If you happen to pass by the scene, do not stop or investigate. All jurors must see
  or hear the same evidence at the same time. If you do need to view the scene
  during the trial, you will be taken there as a group under proper supervision.
                                      100 (Cont.)
• It is important that you keep an open mind throughout this trial. Evidence can
  only be presented a piece at a time. Do not form or express an opinion about this
  case while the trial is going on. You must not decide on a verdict until after you
  have heard all the evidence and have discussed it thoroughly with your fellow
  jurors in your deliberations.
                                    100 (Cont.)
• When it is time to begin your deliberations, you will meet in the jury room. You
  may discuss the case only in the jury room and only when all the jurors are
• Do not let bias, sympathy, prejudice, or public opinion influence your verdict.
• You, and only you, must decide what the facts are in this case. And, I repeat, your
  verdict must be based only on the evidence that you hear or see in this courtroom.
                                    100 (Cont.)
• At the end of the trial, I will explain the law that you must follow to reach your
  verdict. You must follow the law as I explain it to you, even if you do not agree
  with the law.
• To assist you in your tasks as jurors, I will now explain how the trial will proceed.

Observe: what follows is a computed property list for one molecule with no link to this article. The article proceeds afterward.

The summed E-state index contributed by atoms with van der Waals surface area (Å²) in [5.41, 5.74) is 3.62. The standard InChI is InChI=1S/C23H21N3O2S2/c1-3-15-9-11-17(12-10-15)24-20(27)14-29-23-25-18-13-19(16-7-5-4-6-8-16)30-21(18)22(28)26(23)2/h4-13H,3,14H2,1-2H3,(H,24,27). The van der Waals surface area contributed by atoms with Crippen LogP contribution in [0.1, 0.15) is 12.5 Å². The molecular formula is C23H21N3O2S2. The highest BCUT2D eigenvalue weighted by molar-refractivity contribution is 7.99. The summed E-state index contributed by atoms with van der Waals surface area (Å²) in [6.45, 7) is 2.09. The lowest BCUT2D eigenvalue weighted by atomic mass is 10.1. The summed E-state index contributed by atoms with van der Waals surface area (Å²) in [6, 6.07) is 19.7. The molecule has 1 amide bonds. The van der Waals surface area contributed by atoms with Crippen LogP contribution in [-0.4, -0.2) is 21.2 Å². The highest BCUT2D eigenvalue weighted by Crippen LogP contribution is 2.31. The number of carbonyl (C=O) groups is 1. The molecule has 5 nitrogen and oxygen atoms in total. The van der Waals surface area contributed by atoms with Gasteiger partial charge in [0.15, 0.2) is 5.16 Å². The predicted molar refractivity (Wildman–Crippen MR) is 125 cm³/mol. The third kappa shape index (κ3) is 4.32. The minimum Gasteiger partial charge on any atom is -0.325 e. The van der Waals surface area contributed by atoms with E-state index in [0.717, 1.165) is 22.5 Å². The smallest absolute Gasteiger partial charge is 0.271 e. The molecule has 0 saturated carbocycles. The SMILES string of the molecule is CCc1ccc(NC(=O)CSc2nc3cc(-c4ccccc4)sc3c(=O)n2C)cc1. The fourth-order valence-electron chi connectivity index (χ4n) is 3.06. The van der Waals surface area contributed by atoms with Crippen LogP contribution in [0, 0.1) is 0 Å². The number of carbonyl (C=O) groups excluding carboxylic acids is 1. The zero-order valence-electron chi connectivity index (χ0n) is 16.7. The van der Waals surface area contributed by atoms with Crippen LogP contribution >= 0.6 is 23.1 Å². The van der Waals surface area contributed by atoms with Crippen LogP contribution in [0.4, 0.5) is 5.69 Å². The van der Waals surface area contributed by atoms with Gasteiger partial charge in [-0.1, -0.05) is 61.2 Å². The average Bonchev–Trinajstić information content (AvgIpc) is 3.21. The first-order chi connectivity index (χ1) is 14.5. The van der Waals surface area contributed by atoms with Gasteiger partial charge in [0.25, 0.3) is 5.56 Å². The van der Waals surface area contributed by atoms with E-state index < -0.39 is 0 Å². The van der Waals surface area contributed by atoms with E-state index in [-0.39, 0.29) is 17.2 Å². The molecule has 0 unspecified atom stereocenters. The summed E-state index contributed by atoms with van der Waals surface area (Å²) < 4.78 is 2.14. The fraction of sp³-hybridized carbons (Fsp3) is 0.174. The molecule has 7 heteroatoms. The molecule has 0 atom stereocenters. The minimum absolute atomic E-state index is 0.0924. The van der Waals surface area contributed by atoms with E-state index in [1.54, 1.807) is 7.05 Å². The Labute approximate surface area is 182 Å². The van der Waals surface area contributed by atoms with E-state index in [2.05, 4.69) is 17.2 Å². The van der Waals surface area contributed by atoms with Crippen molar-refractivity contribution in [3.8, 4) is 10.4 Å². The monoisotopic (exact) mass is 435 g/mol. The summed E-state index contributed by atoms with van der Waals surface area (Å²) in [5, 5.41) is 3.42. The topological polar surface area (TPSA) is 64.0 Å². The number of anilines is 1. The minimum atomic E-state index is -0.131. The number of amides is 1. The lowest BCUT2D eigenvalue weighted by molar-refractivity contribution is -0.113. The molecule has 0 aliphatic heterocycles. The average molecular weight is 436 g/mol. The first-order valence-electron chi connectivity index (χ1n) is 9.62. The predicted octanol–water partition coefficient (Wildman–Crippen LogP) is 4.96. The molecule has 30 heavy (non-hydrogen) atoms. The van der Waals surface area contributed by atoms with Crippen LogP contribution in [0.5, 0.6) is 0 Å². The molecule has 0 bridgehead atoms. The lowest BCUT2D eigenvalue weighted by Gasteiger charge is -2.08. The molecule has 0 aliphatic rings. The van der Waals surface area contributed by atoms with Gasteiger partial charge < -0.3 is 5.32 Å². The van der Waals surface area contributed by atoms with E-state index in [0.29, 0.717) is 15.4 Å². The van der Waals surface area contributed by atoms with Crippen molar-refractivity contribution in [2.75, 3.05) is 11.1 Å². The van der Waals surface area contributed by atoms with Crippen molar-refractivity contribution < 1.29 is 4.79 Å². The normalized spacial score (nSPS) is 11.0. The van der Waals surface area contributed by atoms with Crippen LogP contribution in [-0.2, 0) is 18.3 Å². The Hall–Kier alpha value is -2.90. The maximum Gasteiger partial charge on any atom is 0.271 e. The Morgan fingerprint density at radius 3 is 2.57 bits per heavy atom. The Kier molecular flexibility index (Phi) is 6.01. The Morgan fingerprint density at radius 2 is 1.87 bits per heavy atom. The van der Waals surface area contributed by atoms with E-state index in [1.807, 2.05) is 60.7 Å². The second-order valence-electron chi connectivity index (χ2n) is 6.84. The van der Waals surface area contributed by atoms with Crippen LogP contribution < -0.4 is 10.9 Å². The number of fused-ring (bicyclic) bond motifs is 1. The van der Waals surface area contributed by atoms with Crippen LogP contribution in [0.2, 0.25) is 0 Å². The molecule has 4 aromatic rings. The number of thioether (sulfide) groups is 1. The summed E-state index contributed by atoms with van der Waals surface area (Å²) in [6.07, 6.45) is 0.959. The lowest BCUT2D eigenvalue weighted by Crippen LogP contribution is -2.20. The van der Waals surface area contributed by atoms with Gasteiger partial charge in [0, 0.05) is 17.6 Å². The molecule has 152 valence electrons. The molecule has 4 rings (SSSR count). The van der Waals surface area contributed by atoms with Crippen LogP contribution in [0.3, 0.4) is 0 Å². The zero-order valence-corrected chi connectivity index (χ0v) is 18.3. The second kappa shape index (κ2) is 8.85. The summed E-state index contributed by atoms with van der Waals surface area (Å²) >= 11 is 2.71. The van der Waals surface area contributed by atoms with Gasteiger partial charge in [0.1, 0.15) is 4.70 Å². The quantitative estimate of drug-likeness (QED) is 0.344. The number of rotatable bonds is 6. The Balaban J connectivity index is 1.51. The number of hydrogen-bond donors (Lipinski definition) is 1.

JANE DOE filed this lawsuit. She is called the plaintiff. She seeks damages from
  SALLY SMITH and PETER PANN, who are called the defendants. Each
  plaintiff and each defendant is called a party to the case.
                                    101 (Cont.)
• First, each side may make an opening statement, but neither side is required to
  do so. An opening statement is not evidence. It is simply an outline to help you
  understand what that party expects the evidence will show. Also, because it is
  often difficult to give you the evidence in the order we would prefer, the opening
  statement allows you to keep an overview of the case in mind during the
  presentation of the evidence. You cannot use it to make any decisions in this case.
                                    101 (Cont.)
• Next, the jury will start hearing the evidence. JANE DOE will present her
  evidence first. When JANE DOE is finished, SALLY SMITH and PETER PANN